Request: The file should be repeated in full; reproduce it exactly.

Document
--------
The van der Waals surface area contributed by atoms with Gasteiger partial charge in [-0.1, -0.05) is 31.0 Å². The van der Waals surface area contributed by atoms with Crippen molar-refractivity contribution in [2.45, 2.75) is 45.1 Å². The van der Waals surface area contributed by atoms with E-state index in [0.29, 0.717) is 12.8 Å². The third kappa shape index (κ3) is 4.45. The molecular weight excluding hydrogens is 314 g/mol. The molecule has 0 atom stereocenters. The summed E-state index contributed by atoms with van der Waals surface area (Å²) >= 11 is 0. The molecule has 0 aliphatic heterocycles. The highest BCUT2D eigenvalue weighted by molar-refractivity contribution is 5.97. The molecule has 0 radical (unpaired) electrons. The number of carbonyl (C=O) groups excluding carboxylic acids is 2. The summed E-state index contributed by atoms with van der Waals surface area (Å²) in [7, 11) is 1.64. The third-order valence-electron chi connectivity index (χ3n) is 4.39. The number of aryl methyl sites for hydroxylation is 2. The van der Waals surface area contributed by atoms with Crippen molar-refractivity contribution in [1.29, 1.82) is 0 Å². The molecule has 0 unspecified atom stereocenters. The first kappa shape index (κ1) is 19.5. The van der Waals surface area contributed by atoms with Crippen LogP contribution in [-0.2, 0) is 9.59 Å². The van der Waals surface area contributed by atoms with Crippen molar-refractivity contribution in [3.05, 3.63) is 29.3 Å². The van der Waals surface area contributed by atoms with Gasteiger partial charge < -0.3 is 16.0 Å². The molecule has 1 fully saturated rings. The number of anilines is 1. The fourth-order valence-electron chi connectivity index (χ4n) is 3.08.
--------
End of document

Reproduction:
The van der Waals surface area contributed by atoms with Gasteiger partial charge in [-0.1, -0.05) is 31.0 Å². The van der Waals surface area contributed by atoms with Crippen molar-refractivity contribution in [2.45, 2.75) is 45.1 Å². The van der Waals surface area contributed by atoms with E-state index in [0.29, 0.717) is 12.8 Å². The third kappa shape index (κ3) is 4.45. The molecular weight excluding hydrogens is 314 g/mol. The molecule has 0 atom stereocenters. The summed E-state index contributed by atoms with van der Waals surface area (Å²) >= 11 is 0. The molecule has 0 aliphatic heterocycles. The highest BCUT2D eigenvalue weighted by molar-refractivity contribution is 5.97. The molecule has 0 radical (unpaired) electrons. The number of carbonyl (C=O) groups excluding carboxylic acids is 2. The summed E-state index contributed by atoms with van der Waals surface area (Å²) in [7, 11) is 1.64. The third-order valence-electron chi connectivity index (χ3n) is 4.39. The number of aryl methyl sites for hydroxylation is 2. The van der Waals surface area contributed by atoms with Crippen molar-refractivity contribution in [1.29, 1.82) is 0 Å². The molecule has 0 unspecified atom stereocenters. The first kappa shape index (κ1) is 19.5. The van der Waals surface area contributed by atoms with Crippen LogP contribution in [-0.2, 0) is 9.59 Å². The van der Waals surface area contributed by atoms with Crippen molar-refractivity contribution in [3.05, 3.63) is 29.3 Å². The van der Waals surface area contributed by atoms with Gasteiger partial charge < -0.3 is 16.0 Å². The molecule has 1 fully saturated rings. The number of anilines is 1. The fourth-order valence-electron chi connectivity index (χ4n) is 3.08.